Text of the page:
The opinion of the court was delivered by: Conti, District Judge.
Plaintiff John Gagliardi ("plaintiff") filed this civil action against defendants D. Michael Fisher, former Attorney General of Pennsylvania ("Fisher"), Kenneth Nye, Supervisory Special Agent ("Nye"), David K. Frattare, Special Agent ("Frattare"), Jack O'Brien, Special Agent, Bureau of Criminal Investigations ("O'Brien"), the Commonwealth of Pennsylvania, Office of Attorney General ("Attorney General's Office"), Barbara Hafer, Treasurer of Pennsylvania ("Hafer"), Michael Chapel, Treasury Investigator ("Chapel"), and the Commonwealth of Pennsylvania, Office of the Treasurer ("Treasurer's Office"), in their personal and official capacities (collectively referred to as "defendants"), alleging various federal constitutional claims under 42 U.S.C. § 1983, claims under the Pennsylvania Constitution, and various tort claims arising under Pennsylvania law. The action was initially commenced by plaintiff in the Pennsylvania Court of Common Pleas, Allegheny County, and defendants removed the case to this court pursuant to 28 U.S.C. § 1441. Jurisdiction over plaintiff's federal question claims is predicated on 28 U.S.C. §§ 1331 and 1343, and supplemental jurisdiction over plaintiff's state law claims is predicated on 28 U.S.C. § 1367.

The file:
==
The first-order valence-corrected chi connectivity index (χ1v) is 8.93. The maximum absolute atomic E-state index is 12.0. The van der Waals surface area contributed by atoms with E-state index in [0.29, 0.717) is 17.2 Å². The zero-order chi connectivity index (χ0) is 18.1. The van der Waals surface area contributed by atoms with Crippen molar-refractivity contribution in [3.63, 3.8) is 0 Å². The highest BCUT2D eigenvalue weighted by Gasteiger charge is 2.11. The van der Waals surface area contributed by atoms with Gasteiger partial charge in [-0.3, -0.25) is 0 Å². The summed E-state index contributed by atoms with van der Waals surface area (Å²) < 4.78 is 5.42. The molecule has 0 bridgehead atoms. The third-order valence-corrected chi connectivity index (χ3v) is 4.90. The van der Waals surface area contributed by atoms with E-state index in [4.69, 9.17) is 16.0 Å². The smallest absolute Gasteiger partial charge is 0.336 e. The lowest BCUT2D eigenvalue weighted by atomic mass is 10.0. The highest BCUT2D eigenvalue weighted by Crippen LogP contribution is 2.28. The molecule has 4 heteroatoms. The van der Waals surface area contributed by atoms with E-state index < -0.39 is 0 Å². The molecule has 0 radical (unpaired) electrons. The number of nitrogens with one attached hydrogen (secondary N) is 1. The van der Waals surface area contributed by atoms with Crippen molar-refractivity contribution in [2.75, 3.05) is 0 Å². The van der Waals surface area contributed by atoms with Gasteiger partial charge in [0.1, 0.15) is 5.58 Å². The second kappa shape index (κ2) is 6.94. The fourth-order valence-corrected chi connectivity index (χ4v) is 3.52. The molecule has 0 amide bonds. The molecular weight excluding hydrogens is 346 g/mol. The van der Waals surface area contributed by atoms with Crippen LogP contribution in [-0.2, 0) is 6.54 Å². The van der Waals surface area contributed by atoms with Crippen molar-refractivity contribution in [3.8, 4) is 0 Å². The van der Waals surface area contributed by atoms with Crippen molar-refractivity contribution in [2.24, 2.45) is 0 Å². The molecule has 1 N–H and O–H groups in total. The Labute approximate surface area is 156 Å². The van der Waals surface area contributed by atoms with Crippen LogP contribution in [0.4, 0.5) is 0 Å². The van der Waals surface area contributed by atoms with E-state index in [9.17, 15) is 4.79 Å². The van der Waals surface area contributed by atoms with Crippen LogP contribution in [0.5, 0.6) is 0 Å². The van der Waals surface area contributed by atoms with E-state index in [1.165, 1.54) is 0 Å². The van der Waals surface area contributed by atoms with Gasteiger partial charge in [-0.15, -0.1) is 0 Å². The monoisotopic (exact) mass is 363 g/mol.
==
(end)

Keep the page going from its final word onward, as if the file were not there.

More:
Pending before the court is a motion to dismiss filed pursuant to Federal Rule of Civil Procedure 12(b)(6) by defendants (Doc. No. 6). Defendants seek to dismiss plaintiff's complaint in its entirety for failure to state claims upon which relief can be granted. The court finds that plaintiff, with respect to his federal question claims, failed to state any claim upon which relief can be granted. The court will dismiss these claims with prejudice, since leave to amend would be futile. Given that plaintiff's federal question claims will be dismissed, and since his remaining claims arise under Pennsylvania law, the court will decline to exercise supplemental jurisdiction over those claims. 28 U.S.C. § 1367(c)(1), (3).
II. Facts Accepted as True for the Purpose of Deciding the Motion
The complaint is lengthy and make numerous factual allegations which must be accepted as true for the purpose of deciding the motion to dismiss. Vallies v. Sky Bank, 432 F.3d 493, 494 (3d Cir. 2006). The following facts were set forth in the complaint and are accepted as true for purposes of this decision. The court, however, makes no findings regarding the truth of the complaint's allegations.